Unknown Dry Substance / Suspected Anthrax Response Advisory

Bureau of EMS Policy Statement
Policy Statement #01-08
Date10/18/01
SubjectRe: Unknown Dry Substance / Suspected Anthrax Response Advisory
Supercedes/Updates96-02 & 88-15

ADVISORY FOR RESPONSE TO PATIENTS EXPOSED TO UNKNOWN SUBSTANCES

PLEASE DISTRIBUTE IMMEDIATELY

This advisory is being sent to you to assist when responding to an emergency call involving a package, envelope or substance suspected of being Anthrax. Also attached are Anthrax advisories/protocols developed by the Department of Health to assist you in understanding what Anthrax is, mail handling protocols, recommended patient/equipment, decontamination guidelines, specimen handling and criteria for lab testing.

There are some primary things to understand about responding to an emergency medical response which involves a call site alleged to contain Anthrax or involving an unknown powder/substance:

  1. Confirm scene safety and type of incident. Responding EMS agencies are NOT advised to enter an affected area until a competent authority has determined the scene to be safe.
  2. If your arrive on the scene first, notify competent authority
  3. If an unknown substance has been found in the air handling system, evacuate the premises immediately and notify the competent authority.
  4. Anthrax is NOT contagious. Person to person transmission has never been reported.
  5. There will be little or no need for prehospital medical care. Do not transport the individual to a hospital, unless other medical conditions need to be addressed (i.e., chest pain, severe anxiety). Patients should not be transported to a hospital.
  6. If patient insists on being transported to the hospital, contact medical control for physician consultation.
  7. If you transport to the hospital, notify the receiving hospital that you are bringing a patient who has been exposed to a powder/unknown substance and request the hospital to have staff meet you outside of the Emergency Department.
  8. Create a list of individuals who were in area of exposure to be given to the incident commander or local police and shared with local public health officials. All, or most individuals, should be released home with the self-monitoring instructions attached.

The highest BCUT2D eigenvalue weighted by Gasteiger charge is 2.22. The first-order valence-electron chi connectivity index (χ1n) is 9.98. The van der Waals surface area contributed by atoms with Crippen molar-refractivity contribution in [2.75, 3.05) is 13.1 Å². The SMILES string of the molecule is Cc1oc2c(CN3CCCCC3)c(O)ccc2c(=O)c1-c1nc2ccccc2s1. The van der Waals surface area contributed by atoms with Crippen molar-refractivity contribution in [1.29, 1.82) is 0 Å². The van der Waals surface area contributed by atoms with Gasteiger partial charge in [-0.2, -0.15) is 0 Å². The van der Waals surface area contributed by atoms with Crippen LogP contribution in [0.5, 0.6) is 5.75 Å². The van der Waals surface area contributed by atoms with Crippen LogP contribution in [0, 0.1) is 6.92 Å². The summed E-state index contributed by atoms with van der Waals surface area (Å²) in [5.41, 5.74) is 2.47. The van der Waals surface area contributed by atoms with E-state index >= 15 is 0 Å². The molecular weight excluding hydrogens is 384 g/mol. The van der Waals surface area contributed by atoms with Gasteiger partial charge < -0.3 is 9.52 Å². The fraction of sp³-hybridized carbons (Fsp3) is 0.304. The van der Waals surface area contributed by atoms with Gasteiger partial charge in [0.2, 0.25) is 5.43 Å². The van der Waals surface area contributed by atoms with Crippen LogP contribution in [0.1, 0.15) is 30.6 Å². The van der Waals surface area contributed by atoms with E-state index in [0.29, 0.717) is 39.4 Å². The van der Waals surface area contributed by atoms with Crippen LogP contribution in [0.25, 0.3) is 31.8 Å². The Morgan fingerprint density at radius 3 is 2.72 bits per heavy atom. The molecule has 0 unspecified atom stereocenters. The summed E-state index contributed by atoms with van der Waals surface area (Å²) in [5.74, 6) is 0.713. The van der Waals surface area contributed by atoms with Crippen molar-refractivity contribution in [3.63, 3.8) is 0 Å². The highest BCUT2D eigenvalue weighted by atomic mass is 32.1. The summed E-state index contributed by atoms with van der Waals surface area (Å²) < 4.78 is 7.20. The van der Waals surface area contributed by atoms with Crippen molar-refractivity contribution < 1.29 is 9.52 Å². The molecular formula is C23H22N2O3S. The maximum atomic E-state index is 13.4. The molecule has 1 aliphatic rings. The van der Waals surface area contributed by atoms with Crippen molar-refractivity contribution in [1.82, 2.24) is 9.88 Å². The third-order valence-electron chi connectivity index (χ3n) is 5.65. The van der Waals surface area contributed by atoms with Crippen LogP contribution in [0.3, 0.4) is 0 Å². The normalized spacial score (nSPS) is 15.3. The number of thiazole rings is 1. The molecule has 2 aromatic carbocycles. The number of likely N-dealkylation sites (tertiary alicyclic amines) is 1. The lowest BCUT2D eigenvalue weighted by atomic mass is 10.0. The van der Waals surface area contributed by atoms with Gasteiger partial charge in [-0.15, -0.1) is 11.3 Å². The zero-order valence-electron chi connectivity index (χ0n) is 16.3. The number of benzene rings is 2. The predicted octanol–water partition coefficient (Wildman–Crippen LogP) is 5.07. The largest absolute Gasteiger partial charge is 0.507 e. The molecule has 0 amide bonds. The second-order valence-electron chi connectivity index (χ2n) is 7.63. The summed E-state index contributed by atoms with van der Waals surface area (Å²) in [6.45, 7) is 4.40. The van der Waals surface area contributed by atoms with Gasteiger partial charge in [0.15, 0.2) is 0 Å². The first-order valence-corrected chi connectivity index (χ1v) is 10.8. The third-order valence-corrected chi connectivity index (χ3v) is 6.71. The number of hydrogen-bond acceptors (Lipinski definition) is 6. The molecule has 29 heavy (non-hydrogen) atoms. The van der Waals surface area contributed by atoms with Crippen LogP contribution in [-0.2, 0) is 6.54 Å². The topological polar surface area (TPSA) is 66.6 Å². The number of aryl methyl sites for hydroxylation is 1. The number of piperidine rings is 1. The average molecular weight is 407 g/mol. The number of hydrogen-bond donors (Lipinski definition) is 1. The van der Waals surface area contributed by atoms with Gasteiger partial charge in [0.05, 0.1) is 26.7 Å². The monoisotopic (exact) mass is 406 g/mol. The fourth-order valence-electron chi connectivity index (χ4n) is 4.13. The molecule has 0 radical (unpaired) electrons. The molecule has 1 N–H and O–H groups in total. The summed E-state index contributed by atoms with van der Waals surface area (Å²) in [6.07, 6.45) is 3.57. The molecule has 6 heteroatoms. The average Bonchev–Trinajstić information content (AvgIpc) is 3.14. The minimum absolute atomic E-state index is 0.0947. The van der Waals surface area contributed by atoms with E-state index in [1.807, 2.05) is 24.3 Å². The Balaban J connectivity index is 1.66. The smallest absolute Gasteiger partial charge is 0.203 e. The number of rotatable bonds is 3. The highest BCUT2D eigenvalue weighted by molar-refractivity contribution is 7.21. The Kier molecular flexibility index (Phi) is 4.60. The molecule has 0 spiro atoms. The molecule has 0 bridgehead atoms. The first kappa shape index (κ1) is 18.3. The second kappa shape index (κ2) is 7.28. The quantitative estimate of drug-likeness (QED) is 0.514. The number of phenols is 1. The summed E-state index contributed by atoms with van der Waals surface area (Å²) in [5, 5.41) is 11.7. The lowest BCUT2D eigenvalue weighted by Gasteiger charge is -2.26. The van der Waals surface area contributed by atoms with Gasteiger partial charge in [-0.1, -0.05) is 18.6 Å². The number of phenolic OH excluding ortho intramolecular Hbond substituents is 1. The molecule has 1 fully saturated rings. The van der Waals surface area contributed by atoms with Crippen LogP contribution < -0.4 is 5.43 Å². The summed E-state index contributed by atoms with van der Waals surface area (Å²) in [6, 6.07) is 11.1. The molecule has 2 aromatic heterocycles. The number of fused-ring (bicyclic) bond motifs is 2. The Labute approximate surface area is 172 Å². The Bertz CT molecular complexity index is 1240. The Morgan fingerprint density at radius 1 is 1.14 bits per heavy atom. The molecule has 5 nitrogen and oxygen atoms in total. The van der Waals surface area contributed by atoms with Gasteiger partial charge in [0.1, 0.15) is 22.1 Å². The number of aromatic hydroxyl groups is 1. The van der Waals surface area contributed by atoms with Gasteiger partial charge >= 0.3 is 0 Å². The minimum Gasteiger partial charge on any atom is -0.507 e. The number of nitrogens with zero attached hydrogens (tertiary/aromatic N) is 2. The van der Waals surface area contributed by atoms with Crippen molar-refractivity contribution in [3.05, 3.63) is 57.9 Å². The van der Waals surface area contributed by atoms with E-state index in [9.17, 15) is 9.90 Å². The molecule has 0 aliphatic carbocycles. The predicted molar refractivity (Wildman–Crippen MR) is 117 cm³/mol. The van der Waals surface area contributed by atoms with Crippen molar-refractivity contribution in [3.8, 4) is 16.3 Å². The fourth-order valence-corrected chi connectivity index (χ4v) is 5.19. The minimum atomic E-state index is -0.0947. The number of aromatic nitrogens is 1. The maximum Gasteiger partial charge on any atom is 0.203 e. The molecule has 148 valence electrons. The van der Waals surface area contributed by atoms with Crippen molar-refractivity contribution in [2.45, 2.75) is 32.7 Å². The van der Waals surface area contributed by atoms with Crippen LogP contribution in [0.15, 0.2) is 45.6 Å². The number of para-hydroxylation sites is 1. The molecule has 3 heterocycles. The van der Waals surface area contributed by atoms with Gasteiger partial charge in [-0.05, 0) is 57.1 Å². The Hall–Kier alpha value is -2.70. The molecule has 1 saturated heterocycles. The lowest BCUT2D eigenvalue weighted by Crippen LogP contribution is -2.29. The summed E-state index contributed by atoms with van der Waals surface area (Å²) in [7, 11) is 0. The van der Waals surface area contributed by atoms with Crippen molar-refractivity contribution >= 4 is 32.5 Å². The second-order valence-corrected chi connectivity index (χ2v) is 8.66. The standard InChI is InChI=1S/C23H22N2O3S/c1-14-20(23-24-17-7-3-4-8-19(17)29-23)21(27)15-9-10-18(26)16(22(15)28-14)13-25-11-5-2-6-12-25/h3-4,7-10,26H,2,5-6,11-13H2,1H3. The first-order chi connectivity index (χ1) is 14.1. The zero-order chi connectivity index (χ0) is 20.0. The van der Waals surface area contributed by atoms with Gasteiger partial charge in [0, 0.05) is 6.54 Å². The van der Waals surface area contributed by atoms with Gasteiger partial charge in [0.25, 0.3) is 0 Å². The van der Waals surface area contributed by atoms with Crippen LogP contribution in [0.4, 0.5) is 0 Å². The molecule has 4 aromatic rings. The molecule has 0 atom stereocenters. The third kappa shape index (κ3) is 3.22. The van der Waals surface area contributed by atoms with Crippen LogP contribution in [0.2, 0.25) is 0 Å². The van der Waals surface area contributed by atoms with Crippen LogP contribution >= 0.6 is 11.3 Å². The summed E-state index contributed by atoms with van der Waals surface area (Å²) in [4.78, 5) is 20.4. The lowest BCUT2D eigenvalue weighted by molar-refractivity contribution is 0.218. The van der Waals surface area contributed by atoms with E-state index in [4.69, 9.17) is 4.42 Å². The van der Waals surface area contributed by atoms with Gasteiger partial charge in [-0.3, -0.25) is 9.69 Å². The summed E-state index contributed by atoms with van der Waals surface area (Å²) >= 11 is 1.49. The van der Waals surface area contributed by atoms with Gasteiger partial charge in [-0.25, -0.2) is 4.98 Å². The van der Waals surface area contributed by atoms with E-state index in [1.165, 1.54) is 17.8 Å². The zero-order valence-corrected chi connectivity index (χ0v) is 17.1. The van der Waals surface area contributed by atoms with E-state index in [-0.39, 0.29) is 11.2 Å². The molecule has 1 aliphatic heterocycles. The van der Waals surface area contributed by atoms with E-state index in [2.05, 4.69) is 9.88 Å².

9. The need for testing of the substance will be determined by appropriate authorities following risk assessment.
  10. Unless a lab test confirms the nature of the powder substance, there is no need to immediately initiate prehospital medical treatment. These lab tests take at least 24 hours to complete. There is no harm to an individual waiting for lab results before beginning appropriate medical treatment.
  11. The Centers for Disease Control (CDC) has advised that no treatment is necessary for Anthrax in an otherwise healthy person exposed to an unknown powder/substance.
  12. If you arrive at the scene and patient(s) have been decontaminated, you should follow the above guidelines, but assist in addressing individual concerns about infection and treatment.
  13. If you enter a scene and the patient has not been decontaminated and there is an observable substance, contact a competent authority and perform the following:
  14. If the patient has a powder or other substance on their skin or clothing, ask the patient to remove their outer clothing. If the patient is not able to undress themselves, put on PPE1 and remove the patients outer or exposed clothing.
  15. Provide the patient with a disposable garment or a sheet.
  16. The patient's clothing should be secured by the patient (if possible), in a clear plastic bag and left with the competent authorities on the scene.
  17. See attached Decontamination Advisory. This should be followed by the appropriate local agency responsible for decontamination. EMS is not generally responsible for decontamination.
  18. Remember you are considered health care providers who the public expects will be knowledgeable about Anthrax. Often, you will be the highest medical authority at the scene. Please review the attached materials and be prepared to work with local or state public health officials in calming public fears regarding these incidents.

NOTE: This guideline is being provided to your local REMAC for incorporation into local protocol.

1Personal Protective Equipment (PPE) - Gloves, mask and eye protection. These may not be necessary on every call. Use the appropriate PPE based on the patient assessment and the presence of blood or body fluids and pertinent past medical history.

Attachments

cc:Regional Emergency Medical Advisory Committees
County EMS Coordinators
Regional DOH Offices
State Emergency Management Office
County Emergency Managers
County Fire Coordinators
County Hazmat Teams
County/City Health Departments
New York State Police
Sheriffs Association
Hospital Emergency Departments


Authorized & Issued By:
Edward G. Wronski, Director
Bureau of Emergency Medical Services